WASHINGTON, D.C. - A serendipitous cancer cure discovery, standardizing foods for cancer clinical trials, the role of viruses and vaccines in cancer growth and treatment, and many other studies conducted by researchers at the University of Pittsburgh Cancer Institute (UPCI), partner with the UPMC CancerCenter, will be highlighted during the American Association for Cancer Research (AACR) Annual Meeting 2013, April 6 to 10, in Washington, D.C.
Virus Pathway Targeted to Destroy Aggressive Skin Cancer
Yuan Chang, M.D., professor of pathology in Pitt’s School of Medicine, will present her findings on Merkel cell polyomavirus and the potential to target it with therapies to destroy Merkel cell carcinoma, an uncommon but aggressive skin cancer.
“Viruses are an important model for cancer research,” said Dr. Chang. “We’ve found that it may be possible to kill cancerous tumors by targeting the pathways these viruses use. That’s significant when you consider that 20 percent of all cancers are related to infectious diseases.”
Merkel cell polyomavirus was discovered at Pitt in 2008 in the Chang-Moore laboratory. Targeting a pathway the virus uses is a successful way to kill the cancer cells in the laboratory. Dr. Chang and her colleagues at Pitt have applied to translate their basic research into human clinical trials.
Research Investigates Mechanism That Allows Breast Cancer Cells to Go Undetected
Donald P. Taylor, M.S., M.B.A., a Pitt graduate student researcher in the laboratory of Pitt School of Medicine professor Alan Wells, M.D., D.M.Sc., will present his research aimed at uncovering the mechanisms that some breast cancer cells use to survive several years without emerging as detectable nodules.
Nearly half of breast cancer metastases are not detectable in patients until five or more years after the cancer appears to be destroyed, meaning that the cancer seems to be surviving in the patient but lying dormant. Understanding the function of a protein called E-cadherin that seems to be a hallmark of tumor dormancy should provide insight into the cancer cells’ survival.
“Identifying these mechanisms could lead to new diagnostic methods and therapeutic treatments that could potentially help millions of breast cancer patients worldwide,” said Mr. Taylor.
Trials and Tribulations of Using Food in Cancer Research
Thomas Kensler, Ph.D., professor of pharmacology and chemical biology in Pitt’s School of Medicine, is the chairperson for a session titled “Clinical Trials with Functional Foods.” Dr. Kensler will join three other professors from schools nationwide to share challenges and successes in optimizing the use of food in clinical trials.
“Our presentations will give people with an interest in clinical trials using foods insight into the many issues that researchers must take into account to get meaningful scientific results,” said Dr. Kensler. “Where the food is grown, how it is harvested, stored, transported and processed are among the important factors researchers must consider to assure consistency and quality within and between studies.”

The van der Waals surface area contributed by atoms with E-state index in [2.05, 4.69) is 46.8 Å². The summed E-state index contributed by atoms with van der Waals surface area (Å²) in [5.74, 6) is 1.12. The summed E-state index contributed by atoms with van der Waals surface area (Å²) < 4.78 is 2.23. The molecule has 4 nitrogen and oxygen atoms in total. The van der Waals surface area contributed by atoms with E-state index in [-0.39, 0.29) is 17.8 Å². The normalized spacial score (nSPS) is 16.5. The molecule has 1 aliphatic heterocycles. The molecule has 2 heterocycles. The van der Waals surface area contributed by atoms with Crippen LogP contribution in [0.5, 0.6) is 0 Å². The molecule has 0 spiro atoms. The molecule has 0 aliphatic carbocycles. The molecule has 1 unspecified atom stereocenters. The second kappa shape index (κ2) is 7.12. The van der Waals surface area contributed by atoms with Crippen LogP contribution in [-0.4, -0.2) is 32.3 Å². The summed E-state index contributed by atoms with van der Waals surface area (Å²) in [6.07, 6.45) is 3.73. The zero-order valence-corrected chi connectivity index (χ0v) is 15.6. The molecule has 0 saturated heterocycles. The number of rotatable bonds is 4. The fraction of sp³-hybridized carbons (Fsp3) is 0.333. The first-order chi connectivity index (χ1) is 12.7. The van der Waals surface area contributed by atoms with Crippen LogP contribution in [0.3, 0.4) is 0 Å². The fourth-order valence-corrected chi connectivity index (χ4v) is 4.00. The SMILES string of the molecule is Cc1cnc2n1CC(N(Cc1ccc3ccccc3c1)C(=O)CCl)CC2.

Dr. Kensler will reflect upon his decade of experience with clinical trials examining the bioactive molecules in broccoli and how they may help people in China detoxify air pollutants, among other findings.
Fortuitous Finding Reveals Potential Cure for Subset of Cancers
A national team of researchers led by UPCI will present their serendipitous discovery of a head and neck cancer patient whose tumor disappeared after two weeks of being treated with the common lung cancer drug erlotinib as part of a randomized clinical trial.
“The patient had an advanced cancer at diagnosis, but when the surgeon went in to remove it, he called to report that no tumor was found,” said Jennifer Rubin Grandis, M.D., F.A.C.S., leader of the Head and Neck Cancer Program at UPCI. “That was very unusual. We think we’ve identified a genetic mutation that appears to be responsible for exquisite sensitivity to the drug.”
Dr. Grandis, lead author Vivian Lui, Ph.D., Pitt School of Medicine associate professor, and their team have been doing follow-up experiments in the laboratory that support the hypothesis. In addition to head and neck cancers, the mutation is found in some cervical cancers.
Combination Vaccine Therapy Appears Effective in Advanced Melanoma
Julien Fourcade, Ph.D., Pharm.D., a research instructor in the laboratory of Hassane Zarour, M.D., associate professor in Pitt’s School of Medicine, will present the findings from their clinical trial testing different immunization strategies for melanoma.
In this phase I trial, patients with metastatic melanoma were immunized with a novel vaccine that included an adjuvant to increase the immunogenicity of the vaccine in combination with small portions of a tumor protein that induce either cytotoxic CD8+ T cells alone or CD8+ T cells and CD4+ helper T cells to stimulate the body to destroy tumor cells.
“Although this phase I trial was not designed to evaluate the clinical efficacy of the vaccines, we did observe that only patients with advanced melanoma who received the vaccine that stimulated both CD8+ and CD4+ T cells had evidence of prolonged stable disease,” said Dr. Fourcade. “More clinical trials will be needed, but we anticipate that such vaccines may prove useful for patients with advanced melanoma.”
Dr. Fourcade was selected by AACR for an AACR-Bristol-Myers Squibb Oncology Scholar-in-Training Award to fund his participation in the annual meeting. The award is presented to fewer than 10 percent of applicants.